Abstract

The Bohai Bay Basin, located on the eastern Asian margin, is the second largest oil-production basin in China. It contains numerous depressions and sags, among which Nanpu Sag has become particularly important because of significant oil discoveries in recent years. Geologically and tectonically, however, the rifting mechanism and geodynamic evolution of the basin remain uncertain. This paper uses detailed volcanic and stratigraphic records obtained through extensive drilling and sampling in Nanpu Sag to interpret tectono-stratigraphic sequences and discuss basin dynamic evolution and crust-mantle interactions of the Bohai Bay Basin.

Nanpu Sag contains voluminous volcanic rocks of dominantly alkaline basalts. Drill core samples, well logs, and seismic profiles reveal three volcanic cycles between the Eocene and Miocene Epochs. These basalts were created during a transition from garnet- to spinel-peridotite. Five tectono-stratigraphic sequences produced by episodic continental rifting have been identified, each composed of a basal coarse clastic sequence, a lower volcanic sequence, a middle deep-water clastic sequence, and an upper infilling sequence.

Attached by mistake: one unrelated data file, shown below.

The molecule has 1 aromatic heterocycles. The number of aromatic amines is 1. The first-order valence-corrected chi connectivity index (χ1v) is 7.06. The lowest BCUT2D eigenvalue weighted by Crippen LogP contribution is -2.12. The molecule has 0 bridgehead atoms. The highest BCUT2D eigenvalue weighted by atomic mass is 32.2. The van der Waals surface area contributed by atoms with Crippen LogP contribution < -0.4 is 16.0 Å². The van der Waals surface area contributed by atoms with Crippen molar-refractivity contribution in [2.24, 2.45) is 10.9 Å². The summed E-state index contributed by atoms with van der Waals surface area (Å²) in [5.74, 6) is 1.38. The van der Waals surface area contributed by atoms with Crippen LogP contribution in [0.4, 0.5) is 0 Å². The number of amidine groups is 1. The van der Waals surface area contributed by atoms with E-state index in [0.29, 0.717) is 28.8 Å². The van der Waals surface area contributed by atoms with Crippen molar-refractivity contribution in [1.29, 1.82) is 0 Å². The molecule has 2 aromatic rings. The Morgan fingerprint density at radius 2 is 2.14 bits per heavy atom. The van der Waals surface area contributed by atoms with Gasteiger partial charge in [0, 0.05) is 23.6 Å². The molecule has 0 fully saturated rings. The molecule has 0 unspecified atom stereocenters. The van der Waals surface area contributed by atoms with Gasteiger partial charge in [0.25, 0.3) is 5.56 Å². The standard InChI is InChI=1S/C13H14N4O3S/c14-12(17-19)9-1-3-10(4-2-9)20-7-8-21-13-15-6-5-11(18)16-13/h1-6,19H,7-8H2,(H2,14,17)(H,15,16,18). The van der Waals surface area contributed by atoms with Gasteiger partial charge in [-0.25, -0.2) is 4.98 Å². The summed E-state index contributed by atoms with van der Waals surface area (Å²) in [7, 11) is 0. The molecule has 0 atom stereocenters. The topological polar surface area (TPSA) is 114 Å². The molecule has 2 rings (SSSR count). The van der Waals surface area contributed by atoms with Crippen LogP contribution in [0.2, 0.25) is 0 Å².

Tectonically, Nanpu Sag experienced four evolutionary phases. The first three corresponded to three rifting events revealed by cyclic volcanism and sedimentary depositional features. The fourth phase was marked by extreme thermal subsidence and prograding fluvial deposition followed by tectonic inversion. A diapiric upper-mantle upwelling model is proposed to explain the dynamics that controlled the multiple rifting processes, the cyclic volcanism, and the periodic tectonic evolution of Nanpu Sag and the greater Bohai Bay Basin.

You do not currently have access to this article.